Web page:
Adjusting After Our Person Has Died

By Barbara Karnes

We think of grief as mourning, of our emotional reaction to a loss. The tears, the “I miss her so much,” the sadness she is no longer with you. Grief is sadness. For some, it may be a relief that someone or something is no longer a part of our life.  We don’t just grieve for those we care about. We grieve for people we are challenged by also.

Another component when experiencing the death of someone close to us is learning how to live without that person. The component that extends beyond the emotional and into the physical, day to day life experiences. The adjusting to a new way of living, of figuring out how to be productive with this person no longer in our life.

For husband and wife, partners, or any other people living together like a parents and child or friends, our entire daily routine changes. Adjustments have to be made. Habits changed. How do I cook for just one? What do I do with all this time that I used to fill with caregiving? The "you mean I really get to watch the show I want?"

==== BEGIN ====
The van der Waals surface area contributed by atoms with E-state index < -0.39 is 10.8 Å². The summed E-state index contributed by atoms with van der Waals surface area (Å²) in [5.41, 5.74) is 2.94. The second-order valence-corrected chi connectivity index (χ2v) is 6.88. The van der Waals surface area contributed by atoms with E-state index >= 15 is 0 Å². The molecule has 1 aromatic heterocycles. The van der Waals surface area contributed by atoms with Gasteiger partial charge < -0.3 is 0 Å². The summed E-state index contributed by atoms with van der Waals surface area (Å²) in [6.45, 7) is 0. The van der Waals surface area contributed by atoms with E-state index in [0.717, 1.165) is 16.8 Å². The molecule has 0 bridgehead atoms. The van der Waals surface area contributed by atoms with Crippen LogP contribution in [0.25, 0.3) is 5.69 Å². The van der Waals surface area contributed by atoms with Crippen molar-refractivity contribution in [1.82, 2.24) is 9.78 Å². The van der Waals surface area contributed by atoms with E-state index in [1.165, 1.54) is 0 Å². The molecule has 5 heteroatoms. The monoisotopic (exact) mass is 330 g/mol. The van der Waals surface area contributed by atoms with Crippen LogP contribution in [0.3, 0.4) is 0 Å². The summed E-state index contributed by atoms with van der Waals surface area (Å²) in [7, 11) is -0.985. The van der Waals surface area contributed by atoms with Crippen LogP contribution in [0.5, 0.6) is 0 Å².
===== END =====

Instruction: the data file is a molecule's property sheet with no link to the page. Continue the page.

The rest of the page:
If the person we lost lived somewhere other than with us, the forced change is still there, it's just not as intense. There will still be the “we always phoned each other on Wednesday,” and the “He didn’t get to know about ______.” Thoughts and habits are displaced. We react to those changes, those habits that are missing. Our person is gone.

It is a challenging part of life, both emotionally and physically, to figure out how to live productively when this person is no longer with us.

How do we learn to adjust to living without our special person? Grief is so individualized that there really aren’t specific outlines, no step one, step two, step three, to adjust to a new way of living. We will each find our own way, or not. Our personality and how we have dealt with other life challenges will determine how we adjust to the new path life has put us on.